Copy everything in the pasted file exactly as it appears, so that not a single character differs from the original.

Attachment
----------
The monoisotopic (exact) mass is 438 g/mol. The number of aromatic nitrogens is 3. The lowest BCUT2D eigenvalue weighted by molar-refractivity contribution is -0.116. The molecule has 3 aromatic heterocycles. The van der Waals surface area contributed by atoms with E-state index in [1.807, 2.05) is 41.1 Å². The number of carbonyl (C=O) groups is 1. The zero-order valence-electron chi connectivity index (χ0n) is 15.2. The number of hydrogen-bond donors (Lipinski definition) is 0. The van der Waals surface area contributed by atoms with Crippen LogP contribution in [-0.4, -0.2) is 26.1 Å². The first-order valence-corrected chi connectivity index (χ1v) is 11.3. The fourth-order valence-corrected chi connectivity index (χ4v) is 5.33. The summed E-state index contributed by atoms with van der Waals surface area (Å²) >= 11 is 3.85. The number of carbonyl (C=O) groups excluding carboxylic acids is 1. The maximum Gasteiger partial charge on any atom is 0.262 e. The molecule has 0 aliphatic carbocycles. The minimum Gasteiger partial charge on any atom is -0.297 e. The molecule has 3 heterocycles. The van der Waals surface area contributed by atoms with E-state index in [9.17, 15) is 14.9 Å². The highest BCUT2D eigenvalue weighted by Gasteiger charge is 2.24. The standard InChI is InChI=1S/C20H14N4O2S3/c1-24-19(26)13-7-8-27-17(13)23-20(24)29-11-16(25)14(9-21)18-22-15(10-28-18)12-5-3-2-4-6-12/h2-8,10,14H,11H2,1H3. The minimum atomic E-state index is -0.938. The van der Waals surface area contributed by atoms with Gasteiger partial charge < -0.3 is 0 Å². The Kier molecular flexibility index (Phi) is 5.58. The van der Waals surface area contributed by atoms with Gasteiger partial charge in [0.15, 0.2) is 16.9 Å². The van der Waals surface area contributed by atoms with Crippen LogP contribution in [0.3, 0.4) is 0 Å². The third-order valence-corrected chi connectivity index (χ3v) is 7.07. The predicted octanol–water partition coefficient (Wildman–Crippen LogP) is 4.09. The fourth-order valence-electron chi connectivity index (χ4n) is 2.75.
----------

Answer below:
The monoisotopic (exact) mass is 438 g/mol. The number of aromatic nitrogens is 3. The lowest BCUT2D eigenvalue weighted by molar-refractivity contribution is -0.116. The molecule has 3 aromatic heterocycles. The van der Waals surface area contributed by atoms with E-state index in [1.807, 2.05) is 41.1 Å². The number of carbonyl (C=O) groups is 1. The zero-order valence-electron chi connectivity index (χ0n) is 15.2. The number of hydrogen-bond donors (Lipinski definition) is 0. The van der Waals surface area contributed by atoms with Crippen LogP contribution in [-0.4, -0.2) is 26.1 Å². The first-order valence-corrected chi connectivity index (χ1v) is 11.3. The fourth-order valence-corrected chi connectivity index (χ4v) is 5.33. The summed E-state index contributed by atoms with van der Waals surface area (Å²) >= 11 is 3.85. The number of carbonyl (C=O) groups excluding carboxylic acids is 1. The maximum Gasteiger partial charge on any atom is 0.262 e. The molecule has 0 aliphatic carbocycles. The minimum Gasteiger partial charge on any atom is -0.297 e. The molecule has 3 heterocycles. The van der Waals surface area contributed by atoms with E-state index in [9.17, 15) is 14.9 Å². The highest BCUT2D eigenvalue weighted by Gasteiger charge is 2.24. The standard InChI is InChI=1S/C20H14N4O2S3/c1-24-19(26)13-7-8-27-17(13)23-20(24)29-11-16(25)14(9-21)18-22-15(10-28-18)12-5-3-2-4-6-12/h2-8,10,14H,11H2,1H3. The minimum atomic E-state index is -0.938. The van der Waals surface area contributed by atoms with Gasteiger partial charge < -0.3 is 0 Å². The Kier molecular flexibility index (Phi) is 5.58. The van der Waals surface area contributed by atoms with Gasteiger partial charge in [0.15, 0.2) is 16.9 Å². The van der Waals surface area contributed by atoms with Crippen LogP contribution in [0.3, 0.4) is 0 Å². The third-order valence-corrected chi connectivity index (χ3v) is 7.07. The predicted octanol–water partition coefficient (Wildman–Crippen LogP) is 4.09. The fourth-order valence-electron chi connectivity index (χ4n) is 2.75.